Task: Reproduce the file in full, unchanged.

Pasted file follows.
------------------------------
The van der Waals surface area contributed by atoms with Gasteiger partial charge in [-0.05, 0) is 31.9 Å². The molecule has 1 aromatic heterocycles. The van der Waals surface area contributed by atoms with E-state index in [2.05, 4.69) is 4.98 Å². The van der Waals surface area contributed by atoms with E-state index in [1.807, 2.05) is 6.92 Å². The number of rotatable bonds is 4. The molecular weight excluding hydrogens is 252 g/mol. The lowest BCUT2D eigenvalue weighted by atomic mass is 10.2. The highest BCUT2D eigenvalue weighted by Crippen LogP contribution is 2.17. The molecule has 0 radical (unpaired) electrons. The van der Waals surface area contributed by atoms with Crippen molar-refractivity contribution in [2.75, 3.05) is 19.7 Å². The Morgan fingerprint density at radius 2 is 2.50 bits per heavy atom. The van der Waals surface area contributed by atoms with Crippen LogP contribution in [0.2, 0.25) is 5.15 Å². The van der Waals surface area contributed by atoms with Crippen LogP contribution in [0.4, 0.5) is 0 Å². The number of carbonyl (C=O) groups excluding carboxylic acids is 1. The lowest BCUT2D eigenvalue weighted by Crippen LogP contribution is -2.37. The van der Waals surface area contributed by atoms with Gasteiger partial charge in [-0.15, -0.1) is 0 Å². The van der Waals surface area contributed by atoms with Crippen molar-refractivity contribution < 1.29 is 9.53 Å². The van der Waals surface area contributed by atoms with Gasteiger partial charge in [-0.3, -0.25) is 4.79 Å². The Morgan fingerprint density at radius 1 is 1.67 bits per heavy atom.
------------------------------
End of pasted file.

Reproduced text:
The van der Waals surface area contributed by atoms with Gasteiger partial charge in [-0.05, 0) is 31.9 Å². The molecule has 1 aromatic heterocycles. The van der Waals surface area contributed by atoms with E-state index in [2.05, 4.69) is 4.98 Å². The van der Waals surface area contributed by atoms with E-state index in [1.807, 2.05) is 6.92 Å². The number of rotatable bonds is 4. The molecular weight excluding hydrogens is 252 g/mol. The lowest BCUT2D eigenvalue weighted by atomic mass is 10.2. The highest BCUT2D eigenvalue weighted by Crippen LogP contribution is 2.17. The molecule has 0 radical (unpaired) electrons. The van der Waals surface area contributed by atoms with Crippen molar-refractivity contribution in [2.75, 3.05) is 19.7 Å². The Morgan fingerprint density at radius 2 is 2.50 bits per heavy atom. The van der Waals surface area contributed by atoms with Crippen LogP contribution in [0.2, 0.25) is 5.15 Å². The van der Waals surface area contributed by atoms with Crippen LogP contribution in [0.4, 0.5) is 0 Å². The number of carbonyl (C=O) groups excluding carboxylic acids is 1. The lowest BCUT2D eigenvalue weighted by Crippen LogP contribution is -2.37. The van der Waals surface area contributed by atoms with Gasteiger partial charge in [-0.15, -0.1) is 0 Å². The van der Waals surface area contributed by atoms with Crippen molar-refractivity contribution < 1.29 is 9.53 Å². The van der Waals surface area contributed by atoms with Gasteiger partial charge in [-0.3, -0.25) is 4.79 Å². The Morgan fingerprint density at radius 1 is 1.67 bits per heavy atom.